The north was so difficult for me, starting with SCHADENFREUDE appropriately enough (no giggling, please). I didn't know what MENE was, so I jammed MANE in, misspelling it SCHADENFRAUDE. Rats! And then the cluing in the NE corner was so opaque that it took a good guess on DEATH to break things open. I might have preferred at least one easier clue up there — [Furnishing in many tearoom] is a really nice clue for TATAMI, but surrounded by so many other vague clues, that area played like a hard Saturday more than a Friday for me. If you had trouble too, take solace that tomorrow's puzzle came much easier to me; perhaps the same will be true for you.

I didn't really get what THE NANNY / LOST / ALL MY CHILDREN meant, or why it was funny as a statement, so I was really glad to read Matt's Note. On previous puzzles, I've tended to agree with Will more than Matt (in the interests of catering to a larger number of solvers), but on this one, I think I like Matt's subtle tongue-in-cheekery better. Sorry Will!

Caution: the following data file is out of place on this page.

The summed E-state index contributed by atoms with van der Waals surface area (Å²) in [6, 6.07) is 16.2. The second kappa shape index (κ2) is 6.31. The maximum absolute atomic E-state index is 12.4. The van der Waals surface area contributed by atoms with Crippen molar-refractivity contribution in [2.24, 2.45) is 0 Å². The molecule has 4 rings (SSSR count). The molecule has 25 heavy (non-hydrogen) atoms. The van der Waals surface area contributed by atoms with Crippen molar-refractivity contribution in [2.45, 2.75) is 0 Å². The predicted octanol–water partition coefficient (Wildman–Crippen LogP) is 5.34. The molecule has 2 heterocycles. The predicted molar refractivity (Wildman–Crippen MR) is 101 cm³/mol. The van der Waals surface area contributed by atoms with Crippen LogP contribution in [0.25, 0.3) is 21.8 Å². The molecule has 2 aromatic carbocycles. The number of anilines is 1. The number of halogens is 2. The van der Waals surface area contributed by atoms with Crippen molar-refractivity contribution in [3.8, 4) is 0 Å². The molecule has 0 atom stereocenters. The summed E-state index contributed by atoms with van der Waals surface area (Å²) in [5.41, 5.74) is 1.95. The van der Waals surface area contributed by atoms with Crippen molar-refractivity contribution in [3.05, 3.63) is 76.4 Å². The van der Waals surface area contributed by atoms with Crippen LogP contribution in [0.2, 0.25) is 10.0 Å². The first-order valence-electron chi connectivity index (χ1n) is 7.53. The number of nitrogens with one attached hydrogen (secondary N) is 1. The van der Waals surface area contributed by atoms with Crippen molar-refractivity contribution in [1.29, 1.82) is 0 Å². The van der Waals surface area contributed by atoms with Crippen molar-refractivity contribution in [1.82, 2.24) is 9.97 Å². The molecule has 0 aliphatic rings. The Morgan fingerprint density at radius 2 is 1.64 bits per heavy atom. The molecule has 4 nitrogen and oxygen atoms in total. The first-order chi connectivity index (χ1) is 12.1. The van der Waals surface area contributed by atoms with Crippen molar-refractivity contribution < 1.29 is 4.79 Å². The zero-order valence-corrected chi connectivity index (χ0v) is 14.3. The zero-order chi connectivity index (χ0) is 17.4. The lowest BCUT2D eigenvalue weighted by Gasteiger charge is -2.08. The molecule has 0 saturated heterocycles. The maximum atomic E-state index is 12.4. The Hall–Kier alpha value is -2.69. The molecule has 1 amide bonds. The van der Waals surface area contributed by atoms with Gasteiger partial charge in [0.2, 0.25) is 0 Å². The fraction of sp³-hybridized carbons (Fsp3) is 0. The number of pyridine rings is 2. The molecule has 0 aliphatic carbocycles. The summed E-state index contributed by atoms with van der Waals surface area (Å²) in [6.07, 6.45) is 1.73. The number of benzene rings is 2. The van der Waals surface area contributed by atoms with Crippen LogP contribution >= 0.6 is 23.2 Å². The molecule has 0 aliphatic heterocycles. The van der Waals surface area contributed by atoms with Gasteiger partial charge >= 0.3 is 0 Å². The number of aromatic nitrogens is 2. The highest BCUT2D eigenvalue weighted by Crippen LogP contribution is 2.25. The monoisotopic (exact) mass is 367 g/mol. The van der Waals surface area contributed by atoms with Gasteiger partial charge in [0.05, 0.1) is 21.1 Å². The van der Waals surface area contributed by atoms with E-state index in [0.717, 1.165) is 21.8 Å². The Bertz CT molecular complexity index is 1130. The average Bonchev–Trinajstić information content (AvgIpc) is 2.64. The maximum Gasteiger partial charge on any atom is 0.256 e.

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© 2014, The New York TimesNo. 0307 ( 23,495 )
Across
1
Cause for squirming : ICKINESS
9
Container for Rip Van Winkle : FLAGON
15
TV show that debuted on 11/3/93 (and start of a parent's distressed cry?) : THENANNY
16
Furnishing in many a tearoom : TATAMI
17
Officer's "gift" : CITATION
18
Lemony, for example : CITRIC
19
Roles, metaphorically : HATS
20
___' Pea : SWEE
22
"The king of terrors," per Job 18 : DEATH
23
Anklebones : TALI
25
In the company of : AMONGST
27
Guilty pleasure? : SCHADENFREUDE
31
Poetic member of a Greek nonet : ERATO
32
Having a gaping hole, say : RENT
33
Org. in "Breaking Bad" : DEA
36
Setting for "The Shining" : MAZE
37
Bogart role : SPADE
39
TV show that debuted on 9/22/04 (middle of the cry) : LOST
40
Corporate giant co-founded by Thomas Watson : IBM